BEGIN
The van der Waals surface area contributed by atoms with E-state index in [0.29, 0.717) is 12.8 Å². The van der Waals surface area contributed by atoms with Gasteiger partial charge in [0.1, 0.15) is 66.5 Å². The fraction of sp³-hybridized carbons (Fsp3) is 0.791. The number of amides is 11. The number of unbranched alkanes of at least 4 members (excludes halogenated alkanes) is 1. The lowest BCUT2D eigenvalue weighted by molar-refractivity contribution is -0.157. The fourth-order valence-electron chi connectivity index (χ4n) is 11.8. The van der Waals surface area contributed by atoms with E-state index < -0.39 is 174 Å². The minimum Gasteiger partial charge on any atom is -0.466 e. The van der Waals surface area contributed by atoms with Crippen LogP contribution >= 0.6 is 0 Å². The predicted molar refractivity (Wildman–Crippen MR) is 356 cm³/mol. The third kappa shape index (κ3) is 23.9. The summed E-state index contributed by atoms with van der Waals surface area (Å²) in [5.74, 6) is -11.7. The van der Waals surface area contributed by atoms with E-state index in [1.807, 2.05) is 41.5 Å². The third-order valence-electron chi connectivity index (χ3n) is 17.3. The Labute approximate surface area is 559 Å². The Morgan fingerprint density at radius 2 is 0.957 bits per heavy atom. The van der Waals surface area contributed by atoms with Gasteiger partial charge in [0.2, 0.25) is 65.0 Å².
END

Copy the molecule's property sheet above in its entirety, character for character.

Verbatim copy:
The van der Waals surface area contributed by atoms with E-state index in [0.29, 0.717) is 12.8 Å². The van der Waals surface area contributed by atoms with Gasteiger partial charge in [0.1, 0.15) is 66.5 Å². The fraction of sp³-hybridized carbons (Fsp3) is 0.791. The number of amides is 11. The number of unbranched alkanes of at least 4 members (excludes halogenated alkanes) is 1. The lowest BCUT2D eigenvalue weighted by molar-refractivity contribution is -0.157. The fourth-order valence-electron chi connectivity index (χ4n) is 11.8. The van der Waals surface area contributed by atoms with E-state index < -0.39 is 174 Å². The minimum Gasteiger partial charge on any atom is -0.466 e. The van der Waals surface area contributed by atoms with Crippen LogP contribution >= 0.6 is 0 Å². The predicted molar refractivity (Wildman–Crippen MR) is 356 cm³/mol. The third kappa shape index (κ3) is 23.9. The summed E-state index contributed by atoms with van der Waals surface area (Å²) in [5.74, 6) is -11.7. The van der Waals surface area contributed by atoms with E-state index in [1.807, 2.05) is 41.5 Å². The third-order valence-electron chi connectivity index (χ3n) is 17.3. The Labute approximate surface area is 559 Å². The Morgan fingerprint density at radius 2 is 0.957 bits per heavy atom. The van der Waals surface area contributed by atoms with Gasteiger partial charge in [0.2, 0.25) is 65.0 Å².